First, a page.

📅 June 2025 (24 months after the entry into force of the regulation)
Implementation of obligations for SMEs and micro-enterprises.
Leather, wood, rubber : details of certain products covered by the regulation.
Non-exhaustive of cattle-related products included in the regulation:
- Live domestic cattle
- Raw hides and skins of bovines (fresh or salted, dried, limed, pickled, or otherwise preserved, but not tanned, parchmentized, or further prepared), even without hair or split
- Tanned or crust hides and skins of bovines, without hair on, even split, but not further prepared
- Bovine leather, prepared after tanning or crusting, including parchment-dressed leather, without hair on, even split.
Non-exhaustive of rubber-related products included in the regulation:
- Natural rubber, balata, gutta-percha, guayule, chicle, and similar natural gums, in primary forms or plates, sheets, or strips.
- Unvulcanized compounded rubber, in primary forms or plates, sheets, or strips, or in other forms.
- Vulcanized rubber threads and cords.
- Plates, sheets, strips, rods, and profiles of unhardened vulcanized rubber.
- Inner tubes, of rubber.
- Clothing and accessories (including gloves, mittens, and mitts) of unhardened vulcanized rubber, for all purposes.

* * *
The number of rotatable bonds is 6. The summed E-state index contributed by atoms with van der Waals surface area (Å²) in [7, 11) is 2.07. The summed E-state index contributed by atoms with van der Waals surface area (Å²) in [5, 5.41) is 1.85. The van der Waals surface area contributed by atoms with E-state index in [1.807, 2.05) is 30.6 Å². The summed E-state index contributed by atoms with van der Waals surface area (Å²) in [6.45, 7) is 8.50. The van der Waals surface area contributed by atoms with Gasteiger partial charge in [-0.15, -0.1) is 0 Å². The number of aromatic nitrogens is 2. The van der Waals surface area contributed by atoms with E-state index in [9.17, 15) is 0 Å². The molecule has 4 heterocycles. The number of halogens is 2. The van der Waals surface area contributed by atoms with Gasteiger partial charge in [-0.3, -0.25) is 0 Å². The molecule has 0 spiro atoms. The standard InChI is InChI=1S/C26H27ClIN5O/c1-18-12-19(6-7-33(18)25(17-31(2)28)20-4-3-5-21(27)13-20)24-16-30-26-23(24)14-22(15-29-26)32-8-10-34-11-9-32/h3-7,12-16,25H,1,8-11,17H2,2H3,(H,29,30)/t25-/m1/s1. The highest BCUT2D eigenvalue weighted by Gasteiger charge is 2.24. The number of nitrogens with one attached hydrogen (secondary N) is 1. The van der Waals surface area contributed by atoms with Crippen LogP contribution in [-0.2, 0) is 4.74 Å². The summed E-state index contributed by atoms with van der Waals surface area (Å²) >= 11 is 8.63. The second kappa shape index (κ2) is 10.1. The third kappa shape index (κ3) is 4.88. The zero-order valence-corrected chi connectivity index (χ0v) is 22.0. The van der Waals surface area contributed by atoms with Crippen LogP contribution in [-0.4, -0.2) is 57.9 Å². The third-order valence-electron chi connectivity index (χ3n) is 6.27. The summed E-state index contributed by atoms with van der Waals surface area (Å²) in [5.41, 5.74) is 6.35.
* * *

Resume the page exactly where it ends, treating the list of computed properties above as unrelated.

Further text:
Non-exhaustive of wood-related products included in the regulation:
- Rough wood, even without bark, sapwood, or roughly squared.
- Prefabricated wooden buildings.
- Wooden frames for paintings, photographs, mirrors, or similar objects.
- Wooden articles for table or kitchen use.
- Marquetry and inlaid wood; jewelry or silverware boxes, cases, and similar articles, of wood; wooden statuettes and other ornaments; wooden furniture not falling under Chapter 94.
- Seats [...], even convertible into beds, and their parts, of wood, wooden furniture and their parts.
Details of the content of a due diligence declaration
The due diligence declaration must include, among other things:
- The name and address of the operator and the registration and identification number of the economic operators.
- The harmonized system code / description in free text form, including the trade name and, if applicable, the full scientific name, and the quantity of the product in question that the operator intends to place on the market or export. [...]
- The country of production and geolocation of all plots where the relevant basic products were produced. [...]
- If the declaration refers to an existing declaration, the reference number of the latter.
- A statement confirming the absence of risk of deforestation